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New York's top cop: beat officer at heart

By Staff writer of The Christian Science Monitor / January 7, 2003



NEW YORK

The call came in for a domestic dispute, potentially violent. A squad car had already been dispatched. A nearby sergeant also responded.

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He knocked on the door. When it opened, he was stunned. There stood a very fit, very familiar-looking man with a military bearing and a crew cut. It was Ray Kelly, New York's police commissioner.

"You live here?" asked the officer incredulously.

The answer was no. But the officer learned firsthand what most New York cops suspect: Commissioner Kelly may show up anywhere. The head of the nation's largest police force - which has been cited as an international model for cutting-edge crime-fighting techniques - just happened to be on one of his unannounced rides in a patrol car when the call came in. "I still like to go out on assignment," says Kelly simply. "I like the excitement."

As he marks his first year in office, colleagues say this is typical of the man who gave up a lucrative corporate job to return to the New York Police Department at a crucial moment. It's facing unprecedented threats of terrorism as its budget is slashed and resources scaled back. But Kelly is a man who likes a challenge and has always gone where he's needed - from Haiti to the Customs Service and back the NYPD, regardless of money or status. He's the first commissioner to rise through the ranks from cadet to top cop, and the first to take the job a second time around.

Despite the sagging economy and an increase in crime around the country, New York has grown even safer under his leadership. In 2002, the crime rate was down almost 6 percent from the year earlier.

Kelly sees no reason why it can't keep going down. "That's the way we like it," he says, smiling and sitting back in a comfortable leather chair at his office at One Police Plaza. "It's very simple: It's resources. We've had a significant increase that can address the little things and still take care of the big ones."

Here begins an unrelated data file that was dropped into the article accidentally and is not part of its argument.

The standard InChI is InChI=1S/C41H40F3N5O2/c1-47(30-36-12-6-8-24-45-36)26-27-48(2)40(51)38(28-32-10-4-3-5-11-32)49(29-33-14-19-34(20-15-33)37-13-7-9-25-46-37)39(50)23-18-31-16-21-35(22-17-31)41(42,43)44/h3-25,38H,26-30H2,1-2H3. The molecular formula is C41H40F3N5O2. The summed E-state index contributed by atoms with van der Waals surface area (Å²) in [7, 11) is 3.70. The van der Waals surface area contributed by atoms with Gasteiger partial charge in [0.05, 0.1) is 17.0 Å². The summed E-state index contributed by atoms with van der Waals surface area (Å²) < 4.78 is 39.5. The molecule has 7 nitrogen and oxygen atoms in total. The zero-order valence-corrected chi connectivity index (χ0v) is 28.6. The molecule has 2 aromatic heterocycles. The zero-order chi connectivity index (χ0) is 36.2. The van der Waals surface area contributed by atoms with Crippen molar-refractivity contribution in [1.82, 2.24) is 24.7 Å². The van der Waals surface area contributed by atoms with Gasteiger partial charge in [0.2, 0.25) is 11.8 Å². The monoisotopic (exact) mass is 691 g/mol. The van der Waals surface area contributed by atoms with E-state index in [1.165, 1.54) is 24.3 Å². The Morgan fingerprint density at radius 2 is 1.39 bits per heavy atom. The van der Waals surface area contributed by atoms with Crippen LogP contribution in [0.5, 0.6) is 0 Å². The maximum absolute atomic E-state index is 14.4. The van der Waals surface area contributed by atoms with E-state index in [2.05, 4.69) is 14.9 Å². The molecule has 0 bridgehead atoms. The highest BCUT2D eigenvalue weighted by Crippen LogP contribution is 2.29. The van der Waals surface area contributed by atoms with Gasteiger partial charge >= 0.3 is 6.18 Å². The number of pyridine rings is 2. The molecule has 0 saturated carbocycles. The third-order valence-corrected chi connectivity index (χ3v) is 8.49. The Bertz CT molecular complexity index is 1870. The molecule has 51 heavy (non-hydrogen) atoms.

To Kelly, resources mean cops on the beat. Just prior to 9/11, New York had more than 40,000 police officers. That's one for every 209 residents. Compare this to Houston, which has one for every 375 people, and to Los Angeles, which has an officer for every 409.

Flashback to the early '90s

The plan to increase the number of cops was actually put in place in 1992, during Kelly's first tenure as police commissioner under then-Mayor David Dinkins. At the time, crime was spiraling out of control. There were 2,200 murders that year, an all-time high, and only 28,000 cops were on the force.

When he was first deputy commissioner in 1991, Kelly was one of the chief architects of the Safe City/Safe Streets program, which levied a tax to help pay for an additional 7,000 police on the streets. In addition, he was the first commissioner to target so-called quality-of-life crimes, working aggressively to get squeegee men and high-level drug dealers off the streets.

"He laid the groundwork for many of the changes that took place during the Giuliani administration," says Robert Louden of the Criminal Justice Center at the John Jay College of Criminal Justice in New York. "I don't think he ever got much positive credit for what he did."

New York's legendary crime-rate reduction actually started in 1992, during Kelly's first year as police commissioner. But he dismisses any notion that he'd been shortchanged. Instead, he's determined that on his second watch, New York remain the nation's safest largest city - even if he has to do it with less resources.

Since 9/11, the NYPD force is down to 38,000 because of retirements and budget cuts. An additional 1,000 officers have been reassigned to terrorism duty. Under the current budget, the force will drop to 37,000 this summer.

"That's something that we're going to have to watch closely," he says.

Indeed, the man who preferred to keep walking the beat after earning two law degrees keeps close tabs on the neighborhoods. And when he sees trouble, he acts quickly. At the beginning of 2002, there was a spike in the number of shootings. When it became clear it could turn into a trend, he immediately implemented a gun buyback program and "Operation Gun Stop," which produced a 27 percent increase in gun arrests. By the end of the year, shootings had returned to the same level as the year before.

Guns also made headlines at the start of the new year - but this time, it was the police's use of deadly force that drew attention. Within the first 48 hours of 2003, officers fatally shot four suspects.

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